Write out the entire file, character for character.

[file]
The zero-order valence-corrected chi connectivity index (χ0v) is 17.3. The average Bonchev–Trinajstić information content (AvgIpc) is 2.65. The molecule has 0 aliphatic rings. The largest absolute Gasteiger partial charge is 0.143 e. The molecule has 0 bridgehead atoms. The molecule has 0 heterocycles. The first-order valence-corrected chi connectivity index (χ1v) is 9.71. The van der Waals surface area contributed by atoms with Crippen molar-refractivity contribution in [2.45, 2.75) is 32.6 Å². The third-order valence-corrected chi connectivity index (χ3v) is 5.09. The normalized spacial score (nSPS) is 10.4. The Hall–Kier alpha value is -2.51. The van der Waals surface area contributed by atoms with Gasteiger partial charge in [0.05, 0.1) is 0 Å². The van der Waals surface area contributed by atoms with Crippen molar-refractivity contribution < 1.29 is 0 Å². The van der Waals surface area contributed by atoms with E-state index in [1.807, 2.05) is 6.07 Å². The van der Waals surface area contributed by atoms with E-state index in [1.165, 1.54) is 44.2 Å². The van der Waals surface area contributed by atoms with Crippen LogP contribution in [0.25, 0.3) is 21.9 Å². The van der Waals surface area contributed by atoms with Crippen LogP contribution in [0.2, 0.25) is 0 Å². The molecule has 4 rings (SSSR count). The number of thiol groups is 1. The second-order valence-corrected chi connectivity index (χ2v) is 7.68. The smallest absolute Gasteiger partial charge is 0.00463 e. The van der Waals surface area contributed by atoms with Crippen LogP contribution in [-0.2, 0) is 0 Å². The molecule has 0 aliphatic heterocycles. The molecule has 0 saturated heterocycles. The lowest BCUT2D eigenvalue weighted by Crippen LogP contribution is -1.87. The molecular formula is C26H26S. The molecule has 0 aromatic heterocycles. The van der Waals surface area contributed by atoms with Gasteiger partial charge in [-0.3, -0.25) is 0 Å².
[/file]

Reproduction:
The zero-order valence-corrected chi connectivity index (χ0v) is 17.3. The average Bonchev–Trinajstić information content (AvgIpc) is 2.65. The molecule has 0 aliphatic rings. The largest absolute Gasteiger partial charge is 0.143 e. The molecule has 0 bridgehead atoms. The molecule has 0 heterocycles. The first-order valence-corrected chi connectivity index (χ1v) is 9.71. The van der Waals surface area contributed by atoms with Crippen molar-refractivity contribution in [2.45, 2.75) is 32.6 Å². The third-order valence-corrected chi connectivity index (χ3v) is 5.09. The normalized spacial score (nSPS) is 10.4. The Hall–Kier alpha value is -2.51. The van der Waals surface area contributed by atoms with Gasteiger partial charge in [0.05, 0.1) is 0 Å². The van der Waals surface area contributed by atoms with Crippen molar-refractivity contribution < 1.29 is 0 Å². The van der Waals surface area contributed by atoms with E-state index in [1.807, 2.05) is 6.07 Å². The van der Waals surface area contributed by atoms with E-state index in [1.165, 1.54) is 44.2 Å². The van der Waals surface area contributed by atoms with Crippen LogP contribution in [0.25, 0.3) is 21.9 Å². The van der Waals surface area contributed by atoms with Crippen LogP contribution in [0.2, 0.25) is 0 Å². The molecule has 4 rings (SSSR count). The number of thiol groups is 1. The second-order valence-corrected chi connectivity index (χ2v) is 7.68. The smallest absolute Gasteiger partial charge is 0.00463 e. The van der Waals surface area contributed by atoms with Crippen LogP contribution in [-0.2, 0) is 0 Å². The molecule has 0 aliphatic heterocycles. The molecule has 0 saturated heterocycles. The lowest BCUT2D eigenvalue weighted by Crippen LogP contribution is -1.87. The molecular formula is C26H26S. The molecule has 0 aromatic heterocycles. The van der Waals surface area contributed by atoms with Gasteiger partial charge in [-0.3, -0.25) is 0 Å².